High Workforce Stress Is Changing the Rules of Employee Management


What might this look like in a real-world setting? One example: Instead of saying “I’m taking the day off,” a team member might find a buddy and divide halves of the workdays to relieve some of the pressure.

Trusting that your team members will support one another once they’ve met their own needs is important. Our experience is that employees generally do reward organizations for supporting and trusting them.

Unrestricted vacation time, an increasingly common part of modern businesses’ menu of benefits, might seem to be a Pandora’s box, for example. But employees tend to be quite conscientious about when and how they use this benefit, and they coordinate with colleagues to make sure balls don’t drop in their absence.

An Encouraging Word

I’ve written this before, but an encouraging word to employees can go a long way toward creating a culture of well-being and supportive interdependence. Traditional management impulses tell leaders to dictate solutions, creating unnecessary friction and resentment. But it’s support, trust and clear communication about shared goals that can create exceptional outcomes. While it seems simple, many leaders struggle to move away from “telling people what to do” to encouraging them to take care of themselves.

One factor that frequently contributes to burnout is an emphasis on perfection. In traditional management frameworks, an insistence on perfection was considered a virtue. A team member who was sad or tired might be expected to just chug coffee, force negative emotions down and get into high gear.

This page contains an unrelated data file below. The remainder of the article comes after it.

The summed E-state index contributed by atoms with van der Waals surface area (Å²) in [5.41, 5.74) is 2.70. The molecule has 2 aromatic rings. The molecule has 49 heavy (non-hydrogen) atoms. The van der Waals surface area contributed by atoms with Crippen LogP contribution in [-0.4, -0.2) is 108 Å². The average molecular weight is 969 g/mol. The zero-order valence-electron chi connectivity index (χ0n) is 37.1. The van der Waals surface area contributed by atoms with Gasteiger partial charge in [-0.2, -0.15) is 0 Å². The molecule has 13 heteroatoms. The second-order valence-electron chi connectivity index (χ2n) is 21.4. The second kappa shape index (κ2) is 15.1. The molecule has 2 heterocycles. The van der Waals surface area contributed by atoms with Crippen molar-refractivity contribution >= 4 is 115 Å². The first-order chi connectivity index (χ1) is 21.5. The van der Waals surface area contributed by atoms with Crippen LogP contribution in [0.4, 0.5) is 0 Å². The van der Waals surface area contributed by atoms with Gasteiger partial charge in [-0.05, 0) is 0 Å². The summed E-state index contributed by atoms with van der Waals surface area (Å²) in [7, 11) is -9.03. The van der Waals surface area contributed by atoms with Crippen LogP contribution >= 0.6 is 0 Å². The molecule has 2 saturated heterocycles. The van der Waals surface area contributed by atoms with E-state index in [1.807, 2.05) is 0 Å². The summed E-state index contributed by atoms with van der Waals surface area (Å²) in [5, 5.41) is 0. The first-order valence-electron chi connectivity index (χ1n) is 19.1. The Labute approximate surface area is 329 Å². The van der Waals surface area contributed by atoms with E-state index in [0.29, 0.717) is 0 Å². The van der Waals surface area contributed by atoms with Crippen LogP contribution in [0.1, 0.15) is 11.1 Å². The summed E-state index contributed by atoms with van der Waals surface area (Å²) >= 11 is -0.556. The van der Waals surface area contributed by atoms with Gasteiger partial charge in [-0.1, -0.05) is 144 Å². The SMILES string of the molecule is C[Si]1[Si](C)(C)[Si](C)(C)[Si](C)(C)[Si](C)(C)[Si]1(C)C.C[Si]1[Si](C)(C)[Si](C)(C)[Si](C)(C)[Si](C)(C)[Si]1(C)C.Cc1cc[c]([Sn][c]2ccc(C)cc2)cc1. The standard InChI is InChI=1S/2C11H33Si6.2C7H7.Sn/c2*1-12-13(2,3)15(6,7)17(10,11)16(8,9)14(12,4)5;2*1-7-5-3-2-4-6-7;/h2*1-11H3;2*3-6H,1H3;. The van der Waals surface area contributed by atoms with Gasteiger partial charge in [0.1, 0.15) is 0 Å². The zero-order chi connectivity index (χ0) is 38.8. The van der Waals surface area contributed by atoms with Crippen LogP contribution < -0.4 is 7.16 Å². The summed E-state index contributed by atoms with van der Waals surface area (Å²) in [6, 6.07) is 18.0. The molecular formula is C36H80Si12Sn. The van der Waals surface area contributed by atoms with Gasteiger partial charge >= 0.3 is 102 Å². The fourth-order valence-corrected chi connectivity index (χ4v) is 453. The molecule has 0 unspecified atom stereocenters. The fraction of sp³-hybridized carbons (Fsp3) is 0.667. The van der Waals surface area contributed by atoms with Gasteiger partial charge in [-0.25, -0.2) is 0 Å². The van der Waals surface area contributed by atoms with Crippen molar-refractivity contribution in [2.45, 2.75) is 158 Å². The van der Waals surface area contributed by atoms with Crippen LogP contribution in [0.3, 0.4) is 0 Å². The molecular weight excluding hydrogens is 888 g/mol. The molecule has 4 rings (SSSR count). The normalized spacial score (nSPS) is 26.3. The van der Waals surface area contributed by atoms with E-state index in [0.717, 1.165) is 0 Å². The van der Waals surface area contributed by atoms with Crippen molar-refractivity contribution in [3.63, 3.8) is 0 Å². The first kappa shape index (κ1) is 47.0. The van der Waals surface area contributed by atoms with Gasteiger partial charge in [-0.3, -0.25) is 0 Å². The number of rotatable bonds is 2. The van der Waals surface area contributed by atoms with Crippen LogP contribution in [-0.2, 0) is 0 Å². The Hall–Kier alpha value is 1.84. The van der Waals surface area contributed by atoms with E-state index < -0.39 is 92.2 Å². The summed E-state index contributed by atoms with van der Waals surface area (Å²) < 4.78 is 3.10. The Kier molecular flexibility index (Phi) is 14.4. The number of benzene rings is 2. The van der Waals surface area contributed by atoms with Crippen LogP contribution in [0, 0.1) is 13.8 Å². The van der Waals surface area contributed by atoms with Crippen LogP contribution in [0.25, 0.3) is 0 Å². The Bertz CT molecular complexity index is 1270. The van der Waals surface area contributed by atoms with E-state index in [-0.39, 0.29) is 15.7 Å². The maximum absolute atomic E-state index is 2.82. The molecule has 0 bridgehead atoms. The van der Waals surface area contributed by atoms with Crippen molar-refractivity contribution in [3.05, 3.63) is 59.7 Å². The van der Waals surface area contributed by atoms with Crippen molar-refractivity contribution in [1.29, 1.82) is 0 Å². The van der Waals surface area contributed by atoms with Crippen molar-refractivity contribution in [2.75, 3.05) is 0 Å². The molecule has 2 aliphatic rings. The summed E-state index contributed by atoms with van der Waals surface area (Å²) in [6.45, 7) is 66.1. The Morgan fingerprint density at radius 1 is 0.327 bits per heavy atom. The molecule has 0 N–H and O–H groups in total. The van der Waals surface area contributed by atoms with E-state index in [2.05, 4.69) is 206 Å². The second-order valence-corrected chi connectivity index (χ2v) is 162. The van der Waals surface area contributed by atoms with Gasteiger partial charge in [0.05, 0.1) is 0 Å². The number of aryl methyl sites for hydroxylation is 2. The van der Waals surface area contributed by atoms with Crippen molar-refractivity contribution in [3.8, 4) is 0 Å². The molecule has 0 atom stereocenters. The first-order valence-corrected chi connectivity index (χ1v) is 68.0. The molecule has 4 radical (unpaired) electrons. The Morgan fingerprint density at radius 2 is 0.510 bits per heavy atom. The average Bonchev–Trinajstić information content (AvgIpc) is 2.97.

A shift is occurring that acknowledges the reality that people are not machines, and that excellence levels will vary from day to day. The idea is to encourage team members to do the best they can on a particular day.

This kind of leadership requires an organization-wide culture that is comfortable with human emotion. Crying in the office or on a Zoom call? Absolutely. The doors should be open to all emotions, even so-called negative ones. Employees should learn to be kind and encouraging to themselves as an element of well-being to decrease team members’ stress.

COVID has hastened the evolution of management practices throughout the wealth management field. Amid the heightened stress, sickness and burnout, we’re seeing a shift in management culture. The best managers are now being measured on their empathy and encouragement of their team members to take care of themselves without judgment, and then help take care of their colleagues — as they model that behavior themselves.

The future of management is upon us, and business leaders must be ready to put aside traditional, top-down approaches. We’re in an era that requires empathy, encouragement and trust, and that can be uncomfortable, at first, for old-school leaders accustomed to granting or withholding money to motivate people.

We know that financial incentives take organizations only so far. That’s because, beyond a certain level of financial security, people prioritize deeper needs. A big one is the desire to contribute, within a group, to big accomplishments — such as helping clients retire and send their kids to college, or build a business to its full potential.

The problem of stress can also be an opportunity, a chance for business owners to think deeply about their management culture and make sure they’re on the right path. Thanks to the pandemic, there is no going back.


Angie Herbers is an independent consultant to the advisory industry. She can be reached at [email protected].



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